The story I shared at the beginning of this article provides a great example of a client who had no problem telling me that I was not considering her culture in my counseling. I am so glad she did, and your therapist should be glad, too.
Now, there may be times when your therapist says something that you don’t like to hear, and it may not be because they are not being culturally sensitive. It is their job to challenge some of your beliefs and help you look at things from a different perspective.
But if you are not sure what the therapist’s motivations are by bringing up things that you find uncomfortable, it is perfectly acceptable to ask.
4. They Consider Culture When Selecting Assessment Tools
There are times when therapists may use some kind of assessment tool, such as a questionnaire to screen for depression or anxiety, while working with clients. These tools can be very helpful, but history has taught us that they can be misapplied and not appropriate for multicultural use.
For example, many of the earlier intelligence tests (IQ) have been modified and improved due to complaints of cultural bias. Some argued that the questions in the tests would consist of information more commonly found in White culture, and would not actually measure the intelligence in people of color. It is argued that it is because of this bias that earlier IQ tests resulted in scores that were higher for White children compared to Black children. Such errors in testing could lead to people being mistakenly placed in special education.
Using an assessment tool with someone from a culture where the tool has not been proven effective may completely skew the results.
This is very serious because these tools can be used to help determine something like a diagnosis, which can actually change someone’s life because of the stigma that may come with it.
It is absolutely acceptable to ask a therapist if an assessment tool was validated in your culture. If it hasn’t, that doesn’t mean that the tool may not be useful, but your therapist should tell you that they will consider cultural differences when reading the results.
5. They Consider Culture When Diagnosing
Therapists should be cautious when diagnosing anyone, but special considerations must be made when counseling diverse populations. Over the years, many changes have been made in diagnostic criteria and therapists are receiving more training on how to apply these criteria to people of different cultures.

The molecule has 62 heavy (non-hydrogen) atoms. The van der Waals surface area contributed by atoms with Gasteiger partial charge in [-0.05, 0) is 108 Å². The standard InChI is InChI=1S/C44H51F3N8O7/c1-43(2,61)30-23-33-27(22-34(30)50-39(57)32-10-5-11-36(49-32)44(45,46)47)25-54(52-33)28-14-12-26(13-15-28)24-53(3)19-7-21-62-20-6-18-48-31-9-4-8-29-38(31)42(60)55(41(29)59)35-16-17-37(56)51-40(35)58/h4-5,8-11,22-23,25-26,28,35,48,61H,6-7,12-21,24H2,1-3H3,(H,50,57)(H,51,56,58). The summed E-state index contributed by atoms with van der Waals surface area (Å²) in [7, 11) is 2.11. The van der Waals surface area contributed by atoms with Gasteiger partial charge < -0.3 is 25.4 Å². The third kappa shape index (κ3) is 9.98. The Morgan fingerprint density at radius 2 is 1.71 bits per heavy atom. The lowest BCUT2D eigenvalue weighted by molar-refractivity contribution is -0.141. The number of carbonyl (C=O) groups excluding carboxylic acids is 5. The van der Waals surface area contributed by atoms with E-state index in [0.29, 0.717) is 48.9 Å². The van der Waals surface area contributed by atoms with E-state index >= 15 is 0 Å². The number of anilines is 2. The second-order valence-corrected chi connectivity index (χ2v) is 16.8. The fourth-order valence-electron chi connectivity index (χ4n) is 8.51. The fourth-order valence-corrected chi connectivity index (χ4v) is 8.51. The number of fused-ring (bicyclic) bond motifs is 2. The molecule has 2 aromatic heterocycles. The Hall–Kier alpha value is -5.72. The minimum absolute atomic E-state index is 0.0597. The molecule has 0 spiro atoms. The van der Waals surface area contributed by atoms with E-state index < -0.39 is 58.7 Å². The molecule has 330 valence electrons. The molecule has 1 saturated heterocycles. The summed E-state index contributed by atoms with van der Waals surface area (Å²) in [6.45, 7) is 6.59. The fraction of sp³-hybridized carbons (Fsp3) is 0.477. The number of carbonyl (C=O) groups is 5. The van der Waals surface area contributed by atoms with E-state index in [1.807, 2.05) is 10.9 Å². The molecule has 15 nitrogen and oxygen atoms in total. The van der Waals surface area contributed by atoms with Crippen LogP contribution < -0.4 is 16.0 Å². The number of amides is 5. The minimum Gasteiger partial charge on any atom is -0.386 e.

If we only considered our own cultural norms, then what may land you a diagnosis in America might be completely normal in a different culture.
If you are seeking a counselor, it is appropriate to ask if they consider culture when diagnosing.
6. They Are Willing to Adjust Their Approach
I recall a story about a black female therapist who was also a nutritionist. She would go to barber shops with a nurse and provide free blood pressure checks and advice about nutrition to the black male customers.
Counseling is usually taboo among Black men, and she knew that she would never get them to talk to her as a therapist if she went in there in that capacity, and there was no chance that they would come to her office.
In the men’s eyes, getting their blood pressure checked was a respectable thing, and while they were waiting to see the nurse they would talk to the therapist about all kinds of things and accepted her feedback because they didn’t see it as “therapy.”
While this kind of dynamic change in environment may not be possible with your therapist, it is an excellent example of how a therapist was willing to make an adjustment to her approach to meet her clients where they were.
Therapeutic interventions that may work for one culture may be completely inappropriate to try with another.
Your therapist should be willing to adjust their approach and select interventions that are appropriate for you.
7. They Are Part of a Collective That Supports You
Therapist training programs and professional organizations are becoming more involved with social justice issues.
For example, some professional therapy organizations have divisions within them devoted to addressing issues such as racism, homophobia, and disparities in mental health.
Therapists should be aware of the cultural issues facing their clients. Ideally, they support social justice movements that emphasize respecting the autonomy of clients and educating the public about issues impacting our society.
If you want to know how your therapist feels about this, just ask.
These are just a few things that you should expect from your therapist regarding multicultural counseling, but there are certainly other things to consider when selecting a therapist. Everyday Feminism has an excellent article about that here.
It is very possible to have a successful counseling relationship with a therapist who has a different cultural background from yours. But you get to decide if you are comfortable with those differences.
If you don’t feel safe, respected, and engaged, keep looking until you find a therapist who is helpful.
Dr. Robin J. Landwehr is a Contributing Writer for Everyday Feminism, mental health counselor, and an unapologetic feminist. She holds a Doctor of Behavioral Health degree from Arizona State University, a MS degree in Mental Health Counseling from Capella University, and is a licensed counselor in North Dakota and Florida. She is a National Certified Counselor through the National Board for Certified Counselors. Robin has worked in several areas, including domestic and sexual violence, substance abuse, homelessness, child abuse and neglect, mental health disorders, and health concerns that are affected by our behaviors. Follow her on Twitter @RobinLandwehr1. Read her articles.